Although not actually wildlife, lost racing pigeons are the cause of thousands of calls to wildlife rescues each year, so an issue which needs to be covered here. After years of picking up the pieces we are not fans of the “sport” of racing pigeons. Essentially it involves releasing domesticated animals into the wild and taking a gamble on whether they can survive long enough to make it home.
If you wish to read more on our experiences and thoughts on pigeon racing you can do so here, but otherwise read on for advice on what to do if you find a lost one.
When to rescue #
If the bird has been caught by a cat or dog
Any bird which has been bitten by a cat, regardless of its age or species, will need rescue and treatment. There are bacteria on cat’s teeth which will pass into the bird’s bloodstream when it is bitten. Without antibiotics within a few hours of the attack the bird may develop fatal septicaemia. Any bird caught by a dog should be properly assessed for injuries.
If the bird is obviously injured
If you can see a wound, or a wing or leg is obviously damaged then the bird needs help. Survival is unlikely with an injury unless the bird receives treatment.
A bird has been hit by a car
The bird may just be stunned but it should be checked by a vet or rescue for injuries.
A ringed bird is acting ‘tame’ and not avoiding people
If the bird is in danger or behaving tame, it will need immediate rescue. Often the birds are sufficiently exhausted and/or tame to be captured quite easily.
When to take other action #
If the bird is on its own but still flying
If the bird is on its own but still loose and able to fly, it may be that the best you can do is provide food and water for a few days and hope that the bird recovers sufficient strength to continue its journey. If the bird doesn’t fly away, looks unwell or injured or is in danger, then it will need to be rescued. You can try making a trail of food into a shed or garage and then shutting the door behind them, or you can try setting a home-made trap using a cardboard box or laundry basket.
When to leave alone #
A ringed bird which is integrated into a wild flock
If you happen to see a ringed bird as part of a wild flock, and the bird appears fully integrated into the flock, looks in good condition and isn’t injured or unwell, you can leave well enough alone. Some racing pigeons are lucky and sensible enough to join a wild flock and, in this scenario, they learn wild behaviour from the flock and usually go on to have a normal wild life.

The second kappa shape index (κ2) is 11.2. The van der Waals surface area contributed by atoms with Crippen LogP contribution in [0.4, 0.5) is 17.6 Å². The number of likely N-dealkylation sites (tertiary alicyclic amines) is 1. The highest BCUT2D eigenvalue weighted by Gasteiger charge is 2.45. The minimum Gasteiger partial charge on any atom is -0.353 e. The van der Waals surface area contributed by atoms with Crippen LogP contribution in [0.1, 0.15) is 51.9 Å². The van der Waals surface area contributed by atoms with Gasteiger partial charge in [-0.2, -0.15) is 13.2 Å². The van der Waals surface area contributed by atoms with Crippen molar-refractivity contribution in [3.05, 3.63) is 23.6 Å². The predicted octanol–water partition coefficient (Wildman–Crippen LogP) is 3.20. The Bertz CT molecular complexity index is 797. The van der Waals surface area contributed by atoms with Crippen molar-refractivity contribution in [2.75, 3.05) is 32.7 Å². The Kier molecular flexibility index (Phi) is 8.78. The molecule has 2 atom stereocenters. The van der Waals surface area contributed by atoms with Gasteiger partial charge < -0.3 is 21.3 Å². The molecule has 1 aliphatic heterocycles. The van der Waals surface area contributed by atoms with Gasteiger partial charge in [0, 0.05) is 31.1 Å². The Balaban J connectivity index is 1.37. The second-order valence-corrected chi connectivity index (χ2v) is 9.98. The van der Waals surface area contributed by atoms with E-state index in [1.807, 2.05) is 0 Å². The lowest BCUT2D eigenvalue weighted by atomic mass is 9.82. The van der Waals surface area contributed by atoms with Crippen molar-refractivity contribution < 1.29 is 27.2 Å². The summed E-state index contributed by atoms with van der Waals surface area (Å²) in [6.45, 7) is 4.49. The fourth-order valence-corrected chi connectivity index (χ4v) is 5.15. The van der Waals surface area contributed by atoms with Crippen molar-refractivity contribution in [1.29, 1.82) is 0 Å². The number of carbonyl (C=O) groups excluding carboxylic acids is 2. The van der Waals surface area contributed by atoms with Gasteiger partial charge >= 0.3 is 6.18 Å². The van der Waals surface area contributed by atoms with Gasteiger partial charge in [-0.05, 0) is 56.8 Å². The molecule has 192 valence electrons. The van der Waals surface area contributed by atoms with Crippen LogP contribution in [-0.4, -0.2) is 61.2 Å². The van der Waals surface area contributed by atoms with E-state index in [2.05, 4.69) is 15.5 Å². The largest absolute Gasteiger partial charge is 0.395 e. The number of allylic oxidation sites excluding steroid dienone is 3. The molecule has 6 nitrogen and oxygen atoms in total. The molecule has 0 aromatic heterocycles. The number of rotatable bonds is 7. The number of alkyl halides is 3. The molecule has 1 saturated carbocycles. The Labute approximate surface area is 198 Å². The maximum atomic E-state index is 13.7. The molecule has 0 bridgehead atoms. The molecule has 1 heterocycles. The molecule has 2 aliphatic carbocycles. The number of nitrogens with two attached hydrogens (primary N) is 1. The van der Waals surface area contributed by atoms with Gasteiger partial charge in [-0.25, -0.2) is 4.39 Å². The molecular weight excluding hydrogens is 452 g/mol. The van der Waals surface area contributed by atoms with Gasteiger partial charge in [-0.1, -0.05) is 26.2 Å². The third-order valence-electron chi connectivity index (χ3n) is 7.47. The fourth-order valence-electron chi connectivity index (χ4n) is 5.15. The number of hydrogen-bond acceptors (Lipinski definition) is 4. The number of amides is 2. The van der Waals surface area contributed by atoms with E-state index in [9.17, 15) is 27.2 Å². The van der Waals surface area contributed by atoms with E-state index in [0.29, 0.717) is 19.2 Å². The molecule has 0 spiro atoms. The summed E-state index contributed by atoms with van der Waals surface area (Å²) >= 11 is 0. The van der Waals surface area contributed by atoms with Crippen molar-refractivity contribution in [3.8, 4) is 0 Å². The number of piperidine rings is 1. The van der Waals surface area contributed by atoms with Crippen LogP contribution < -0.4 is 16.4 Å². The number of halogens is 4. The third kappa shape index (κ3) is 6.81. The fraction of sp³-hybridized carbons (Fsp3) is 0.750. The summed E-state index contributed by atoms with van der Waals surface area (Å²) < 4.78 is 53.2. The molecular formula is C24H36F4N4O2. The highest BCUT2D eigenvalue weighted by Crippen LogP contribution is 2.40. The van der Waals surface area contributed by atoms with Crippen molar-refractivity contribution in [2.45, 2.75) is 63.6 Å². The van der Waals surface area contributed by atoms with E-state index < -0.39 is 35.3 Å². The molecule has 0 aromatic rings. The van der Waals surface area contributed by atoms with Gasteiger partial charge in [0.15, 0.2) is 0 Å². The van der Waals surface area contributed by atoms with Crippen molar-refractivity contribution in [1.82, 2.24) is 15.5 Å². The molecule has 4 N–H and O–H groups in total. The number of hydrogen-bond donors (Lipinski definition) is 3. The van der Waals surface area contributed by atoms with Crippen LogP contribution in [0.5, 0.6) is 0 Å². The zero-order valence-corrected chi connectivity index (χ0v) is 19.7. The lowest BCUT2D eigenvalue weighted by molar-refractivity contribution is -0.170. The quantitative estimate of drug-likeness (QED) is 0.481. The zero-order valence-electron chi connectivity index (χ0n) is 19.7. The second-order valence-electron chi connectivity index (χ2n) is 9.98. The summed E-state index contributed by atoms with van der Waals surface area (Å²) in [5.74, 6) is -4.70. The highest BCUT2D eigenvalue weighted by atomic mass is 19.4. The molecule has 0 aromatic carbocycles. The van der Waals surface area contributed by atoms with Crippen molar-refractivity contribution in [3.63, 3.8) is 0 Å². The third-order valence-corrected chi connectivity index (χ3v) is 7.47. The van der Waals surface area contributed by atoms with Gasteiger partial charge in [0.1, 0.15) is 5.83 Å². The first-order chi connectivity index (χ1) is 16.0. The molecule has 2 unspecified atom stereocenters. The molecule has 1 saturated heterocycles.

What next? #
If you rescue a lost Racing Pigeon the first thing to do is to use the details on the bird’s ring to make a report to the relevant pigeon association who will contact the owner.
Commonly, you may find the owner asks you to provide the bird with a few days bed and board and then release it to find its way home. Frankly, this is a way for the owner to avoid taking responsibility for the bird and we would strongly advise against it. There may be a good reason why the bird has failed to find its way home, such as a health issue or simply a lack of fitness which has not been rectified by a short rest. Releasing an unfit bird is likely to constitute a breach of the Animal Welfare Act. The bird could have a long journey home and will have to evade predators, power lines, poor weather etc en route. Even under ideal circumstances many racing pigeons don’t make it home and these would be far from ideal circumstances, not least because the bird won’t have its flock of loft mates flying alongside as it would in a race.
We recommend that you insist the owner either pays for a courier or collects the bird in person. This not only ensures the bird arrives safely but is also a good way to ensure the owner really does want the bird back. Sadly it is not uncommon for ‘failed’ racing pigeons to be culled but it’s unlikely that the owner will travel or pay for a courier if they intend to kill the bird.
If you are unable to trace the owner or they don’t want the bird back you can seek a placement for the bird with a rescue. Some wildlife rescues will also help Racing Pigeons but domestic animal charities, especially those with facilities for pet birds, are usually the best ones to try.
Finding Help #
Our primary aim is to help those who find sick and injured wild animals. We cannot usually assist with lost domestic animals but we do have considerable experience with domestic pigeons and contacts with pigeon rescues. So if you need bespoke help or advice you can contact us via helpwildlife.co.uk/helpdesk and our volunteers will be happy to assist.